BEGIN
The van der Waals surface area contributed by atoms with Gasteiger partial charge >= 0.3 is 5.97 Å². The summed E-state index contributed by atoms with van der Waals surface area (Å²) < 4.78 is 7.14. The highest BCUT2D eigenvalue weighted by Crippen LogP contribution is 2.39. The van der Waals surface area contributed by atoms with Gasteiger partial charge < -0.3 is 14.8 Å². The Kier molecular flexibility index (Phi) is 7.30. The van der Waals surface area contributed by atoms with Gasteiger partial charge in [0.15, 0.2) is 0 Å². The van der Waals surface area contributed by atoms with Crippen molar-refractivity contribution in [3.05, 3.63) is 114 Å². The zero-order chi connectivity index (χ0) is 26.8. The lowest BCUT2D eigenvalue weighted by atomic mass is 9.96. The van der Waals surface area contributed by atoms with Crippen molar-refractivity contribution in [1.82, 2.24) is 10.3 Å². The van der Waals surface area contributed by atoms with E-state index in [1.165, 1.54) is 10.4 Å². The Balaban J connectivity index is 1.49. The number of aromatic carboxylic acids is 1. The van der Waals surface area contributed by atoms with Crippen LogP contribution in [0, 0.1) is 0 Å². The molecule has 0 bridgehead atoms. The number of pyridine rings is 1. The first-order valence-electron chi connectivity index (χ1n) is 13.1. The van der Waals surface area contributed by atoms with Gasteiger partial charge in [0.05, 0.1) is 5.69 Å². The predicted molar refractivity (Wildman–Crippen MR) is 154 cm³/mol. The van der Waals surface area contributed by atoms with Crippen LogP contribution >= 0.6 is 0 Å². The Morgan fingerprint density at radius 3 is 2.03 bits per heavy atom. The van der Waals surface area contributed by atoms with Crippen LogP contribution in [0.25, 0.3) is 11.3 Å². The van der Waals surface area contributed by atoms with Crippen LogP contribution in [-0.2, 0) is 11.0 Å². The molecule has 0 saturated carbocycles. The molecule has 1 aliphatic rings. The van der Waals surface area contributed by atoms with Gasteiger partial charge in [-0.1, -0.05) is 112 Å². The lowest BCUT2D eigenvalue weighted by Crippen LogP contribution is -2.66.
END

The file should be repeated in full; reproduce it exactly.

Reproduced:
The van der Waals surface area contributed by atoms with Gasteiger partial charge >= 0.3 is 5.97 Å². The summed E-state index contributed by atoms with van der Waals surface area (Å²) < 4.78 is 7.14. The highest BCUT2D eigenvalue weighted by Crippen LogP contribution is 2.39. The van der Waals surface area contributed by atoms with Gasteiger partial charge < -0.3 is 14.8 Å². The Kier molecular flexibility index (Phi) is 7.30. The van der Waals surface area contributed by atoms with Gasteiger partial charge in [0.15, 0.2) is 0 Å². The van der Waals surface area contributed by atoms with Crippen molar-refractivity contribution in [3.05, 3.63) is 114 Å². The zero-order chi connectivity index (χ0) is 26.8. The lowest BCUT2D eigenvalue weighted by atomic mass is 9.96. The van der Waals surface area contributed by atoms with Crippen molar-refractivity contribution in [1.82, 2.24) is 10.3 Å². The van der Waals surface area contributed by atoms with E-state index in [1.165, 1.54) is 10.4 Å². The Balaban J connectivity index is 1.49. The number of aromatic carboxylic acids is 1. The van der Waals surface area contributed by atoms with Crippen LogP contribution in [0, 0.1) is 0 Å². The molecule has 0 bridgehead atoms. The number of pyridine rings is 1. The first-order valence-electron chi connectivity index (χ1n) is 13.1. The van der Waals surface area contributed by atoms with Gasteiger partial charge in [0.05, 0.1) is 5.69 Å². The predicted molar refractivity (Wildman–Crippen MR) is 154 cm³/mol. The van der Waals surface area contributed by atoms with Crippen LogP contribution >= 0.6 is 0 Å². The Morgan fingerprint density at radius 3 is 2.03 bits per heavy atom. The van der Waals surface area contributed by atoms with Crippen LogP contribution in [0.25, 0.3) is 11.3 Å². The van der Waals surface area contributed by atoms with Crippen LogP contribution in [-0.2, 0) is 11.0 Å². The molecule has 0 saturated carbocycles. The molecule has 1 aliphatic rings. The van der Waals surface area contributed by atoms with Gasteiger partial charge in [-0.1, -0.05) is 112 Å². The lowest BCUT2D eigenvalue weighted by Crippen LogP contribution is -2.66.